Click for video: On Granville
Every child is full of questions. And while the science is fuzzy, it seems that children who ask questions about the future — not how things work today, but how they could work better tomorrow — tend to make great planners.
Michael Gordon was one of those children. And his legacy as one of the most important planners of Vancouver’s Golden Age (thank you, Larry Beasley) has been built by finding answers to the most difficult of questions about the growth of inner cities. Namely, is it possible to make exponential leaps in urban densification — doubling or tripling the number of people living in communities — and maintain quality of life, even (or especially) their character?
Growth and stability. Heterogeneity and heritage. They’re almost impossible dynamics to manage, being both deeply personal and matters of public interest. Yet, somehow Michael Gordon has made them work.
Like supporting a doubling of the West End population over the last generation, while allowing its Robson, Davie and Denman ‘village’ communities to remain desirable, even improving by most measures. Or masterminding the slow but sure transformation of Granville Street (especially the 900-block) into a downtown entertainment district extraordinaire, without sacrificing the existing retail mix and transit hub activity.
He also showed his peers — at the City, as well through his extra-curricular dabblings with UBC School of Community and Regional Planning (SCARP), the Canadian Institute of Planners (CIP) and the Planning Institute of BC (PIBC) — that you’re never too old to be an effective planner for new tricks. Like skateboarding, which he took up at age 47, and added to his portfolio of planned placemaking via the Downtown Skateboard Park, tucked under the Dunsmuir Viaduct at Quebec and Union streets.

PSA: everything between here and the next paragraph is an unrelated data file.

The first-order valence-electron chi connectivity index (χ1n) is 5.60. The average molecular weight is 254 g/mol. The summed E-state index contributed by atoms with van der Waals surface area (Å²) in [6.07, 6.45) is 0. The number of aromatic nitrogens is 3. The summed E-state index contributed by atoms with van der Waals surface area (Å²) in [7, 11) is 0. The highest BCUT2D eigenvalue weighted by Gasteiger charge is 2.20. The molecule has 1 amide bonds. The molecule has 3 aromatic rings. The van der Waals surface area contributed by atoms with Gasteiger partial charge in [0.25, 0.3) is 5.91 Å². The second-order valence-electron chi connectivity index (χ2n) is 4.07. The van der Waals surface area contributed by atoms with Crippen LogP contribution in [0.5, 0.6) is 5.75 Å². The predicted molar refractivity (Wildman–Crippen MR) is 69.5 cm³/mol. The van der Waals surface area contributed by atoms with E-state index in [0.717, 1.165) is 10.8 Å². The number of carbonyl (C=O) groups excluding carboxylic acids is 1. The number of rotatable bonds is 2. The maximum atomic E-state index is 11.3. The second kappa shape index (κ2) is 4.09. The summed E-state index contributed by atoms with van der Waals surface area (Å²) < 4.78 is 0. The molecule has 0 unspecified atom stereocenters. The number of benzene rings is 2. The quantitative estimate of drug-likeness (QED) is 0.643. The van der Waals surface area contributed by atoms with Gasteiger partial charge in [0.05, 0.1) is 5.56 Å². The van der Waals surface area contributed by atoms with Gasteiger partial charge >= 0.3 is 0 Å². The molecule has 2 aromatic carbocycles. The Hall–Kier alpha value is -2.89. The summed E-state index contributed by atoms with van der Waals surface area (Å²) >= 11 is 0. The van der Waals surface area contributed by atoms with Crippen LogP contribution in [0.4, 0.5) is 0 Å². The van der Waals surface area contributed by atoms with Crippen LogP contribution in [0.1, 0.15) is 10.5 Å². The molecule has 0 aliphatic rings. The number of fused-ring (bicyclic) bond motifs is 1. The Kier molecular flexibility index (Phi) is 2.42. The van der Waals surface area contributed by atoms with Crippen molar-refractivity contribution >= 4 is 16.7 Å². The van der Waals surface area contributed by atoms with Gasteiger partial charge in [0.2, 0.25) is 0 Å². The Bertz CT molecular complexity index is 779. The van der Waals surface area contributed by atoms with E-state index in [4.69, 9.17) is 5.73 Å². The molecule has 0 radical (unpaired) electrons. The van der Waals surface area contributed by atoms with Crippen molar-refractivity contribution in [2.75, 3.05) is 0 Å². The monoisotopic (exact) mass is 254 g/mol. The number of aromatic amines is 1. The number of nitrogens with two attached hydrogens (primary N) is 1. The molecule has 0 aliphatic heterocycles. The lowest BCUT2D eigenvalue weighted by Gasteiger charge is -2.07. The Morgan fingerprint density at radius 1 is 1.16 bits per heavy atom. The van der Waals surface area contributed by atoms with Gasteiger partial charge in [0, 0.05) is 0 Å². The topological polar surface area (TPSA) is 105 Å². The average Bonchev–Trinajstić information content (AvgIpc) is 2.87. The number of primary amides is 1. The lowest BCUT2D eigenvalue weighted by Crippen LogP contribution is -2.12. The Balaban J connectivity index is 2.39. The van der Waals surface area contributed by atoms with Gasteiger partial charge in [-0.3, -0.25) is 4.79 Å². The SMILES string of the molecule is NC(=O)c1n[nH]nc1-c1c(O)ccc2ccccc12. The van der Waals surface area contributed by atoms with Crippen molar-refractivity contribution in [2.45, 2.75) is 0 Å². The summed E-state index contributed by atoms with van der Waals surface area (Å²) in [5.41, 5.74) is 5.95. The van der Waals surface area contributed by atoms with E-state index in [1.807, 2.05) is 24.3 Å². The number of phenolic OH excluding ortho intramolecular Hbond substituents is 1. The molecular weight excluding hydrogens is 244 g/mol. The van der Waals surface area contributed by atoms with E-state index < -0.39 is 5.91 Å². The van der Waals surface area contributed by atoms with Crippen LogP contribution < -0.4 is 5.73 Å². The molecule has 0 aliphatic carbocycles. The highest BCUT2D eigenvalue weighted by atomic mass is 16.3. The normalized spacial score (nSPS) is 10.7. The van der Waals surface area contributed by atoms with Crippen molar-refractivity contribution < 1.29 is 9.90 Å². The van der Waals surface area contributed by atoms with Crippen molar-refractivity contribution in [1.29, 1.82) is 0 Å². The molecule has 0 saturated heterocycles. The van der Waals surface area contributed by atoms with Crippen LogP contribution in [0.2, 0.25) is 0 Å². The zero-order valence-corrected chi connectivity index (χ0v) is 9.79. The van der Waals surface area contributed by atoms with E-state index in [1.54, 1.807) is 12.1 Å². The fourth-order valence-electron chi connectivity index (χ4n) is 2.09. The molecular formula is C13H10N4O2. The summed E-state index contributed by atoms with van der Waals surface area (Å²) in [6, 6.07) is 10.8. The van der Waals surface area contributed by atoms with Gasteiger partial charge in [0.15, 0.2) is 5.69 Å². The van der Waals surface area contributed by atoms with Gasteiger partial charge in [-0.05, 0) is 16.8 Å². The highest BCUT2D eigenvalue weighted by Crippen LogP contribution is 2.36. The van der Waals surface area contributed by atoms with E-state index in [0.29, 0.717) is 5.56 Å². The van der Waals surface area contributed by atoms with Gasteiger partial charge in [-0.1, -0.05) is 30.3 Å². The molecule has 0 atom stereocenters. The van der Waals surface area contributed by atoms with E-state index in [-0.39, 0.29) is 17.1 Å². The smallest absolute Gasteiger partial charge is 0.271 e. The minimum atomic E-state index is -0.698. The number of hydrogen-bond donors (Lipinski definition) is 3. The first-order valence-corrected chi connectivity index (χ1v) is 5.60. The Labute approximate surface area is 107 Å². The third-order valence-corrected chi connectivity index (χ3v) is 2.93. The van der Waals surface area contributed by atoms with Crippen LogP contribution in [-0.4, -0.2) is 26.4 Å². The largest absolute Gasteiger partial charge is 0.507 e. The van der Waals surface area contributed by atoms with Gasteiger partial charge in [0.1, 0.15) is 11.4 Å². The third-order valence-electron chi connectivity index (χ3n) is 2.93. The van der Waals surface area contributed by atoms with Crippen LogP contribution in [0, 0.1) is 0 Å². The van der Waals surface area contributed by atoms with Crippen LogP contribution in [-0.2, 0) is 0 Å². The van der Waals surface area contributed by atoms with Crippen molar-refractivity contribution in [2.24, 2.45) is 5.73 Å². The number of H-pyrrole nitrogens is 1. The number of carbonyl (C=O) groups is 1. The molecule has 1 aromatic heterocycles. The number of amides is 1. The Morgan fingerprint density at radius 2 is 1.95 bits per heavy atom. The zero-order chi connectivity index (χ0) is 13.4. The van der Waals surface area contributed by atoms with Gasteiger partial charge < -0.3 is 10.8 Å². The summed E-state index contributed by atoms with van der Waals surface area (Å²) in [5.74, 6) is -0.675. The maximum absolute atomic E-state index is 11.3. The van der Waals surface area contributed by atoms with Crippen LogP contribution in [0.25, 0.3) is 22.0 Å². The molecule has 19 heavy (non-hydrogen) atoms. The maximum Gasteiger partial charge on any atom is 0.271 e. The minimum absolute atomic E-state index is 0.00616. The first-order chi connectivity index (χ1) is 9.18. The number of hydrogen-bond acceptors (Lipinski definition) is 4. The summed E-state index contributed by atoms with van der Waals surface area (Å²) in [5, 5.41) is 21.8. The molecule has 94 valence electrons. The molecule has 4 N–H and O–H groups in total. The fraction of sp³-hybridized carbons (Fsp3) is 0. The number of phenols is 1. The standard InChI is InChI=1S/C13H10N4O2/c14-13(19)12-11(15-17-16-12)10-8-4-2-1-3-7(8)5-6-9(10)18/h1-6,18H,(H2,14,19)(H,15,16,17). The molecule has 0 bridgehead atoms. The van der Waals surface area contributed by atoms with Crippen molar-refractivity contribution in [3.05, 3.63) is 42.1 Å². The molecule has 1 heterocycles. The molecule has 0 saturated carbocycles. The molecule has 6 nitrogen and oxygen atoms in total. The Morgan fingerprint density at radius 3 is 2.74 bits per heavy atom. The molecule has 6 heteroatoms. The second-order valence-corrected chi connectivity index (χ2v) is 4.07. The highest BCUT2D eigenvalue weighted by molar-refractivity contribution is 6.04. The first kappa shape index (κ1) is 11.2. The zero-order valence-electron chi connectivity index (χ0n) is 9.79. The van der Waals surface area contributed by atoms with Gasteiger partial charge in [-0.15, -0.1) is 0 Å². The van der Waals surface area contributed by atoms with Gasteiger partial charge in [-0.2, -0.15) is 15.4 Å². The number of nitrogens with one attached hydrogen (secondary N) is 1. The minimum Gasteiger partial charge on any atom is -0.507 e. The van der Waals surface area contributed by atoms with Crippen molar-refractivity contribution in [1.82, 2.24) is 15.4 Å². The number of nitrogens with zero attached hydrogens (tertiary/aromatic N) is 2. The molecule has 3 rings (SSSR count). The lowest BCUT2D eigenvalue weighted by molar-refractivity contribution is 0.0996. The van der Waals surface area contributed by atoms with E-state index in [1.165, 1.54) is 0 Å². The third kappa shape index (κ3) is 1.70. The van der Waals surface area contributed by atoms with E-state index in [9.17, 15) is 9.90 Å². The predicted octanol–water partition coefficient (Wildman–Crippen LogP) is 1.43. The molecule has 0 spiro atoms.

So…since he now has a lot of the answers, Gord Price and co-host Rob McDowell started asking the questions. Have engineers displaced planners as the creative forces in cities? Will the City-wide Plan solve everything? Did he, along with everyone else, miss affordability as a factor in community planning?
And how do planners plan for the future — plan for change — when the communities themselves seem not to want it?Read more »
Now that Google’s Streetview has been in operation for a decade, and conveniently provides its available archive with each image, it’s possible to do what Guest suggests in the post below:
You could take a similar pic – but in reverse and with a future transition – of the former Granville 7 Theatre on Granville Steet.
i.e. bustling pic of the movie crowds in the 1990s, boarded up with chain link fence and homeless camped out for the past few years after the theatre closed, and in a few more years (hopefully) bustling again as a Cineplex Rec Room.
Here’s the result so far:
The current street scene, at least in these shots, is not as dramatic as it can be, when there are rough shelters under the canopies. Whereas the difference in New York from the 1980s to now – in this case, the Brooklyn neighbourhood of Bushwick – is unmissable. Almost inconceivable.Read more »
Changes are in the wind for Vancouver’s Granville Bridge, planned in the 1950’s as a downtown freeway component (like the viaducts) and now operating way under capacity, as motor vehicle volume continues to drop and other modes continue to grow.Read more »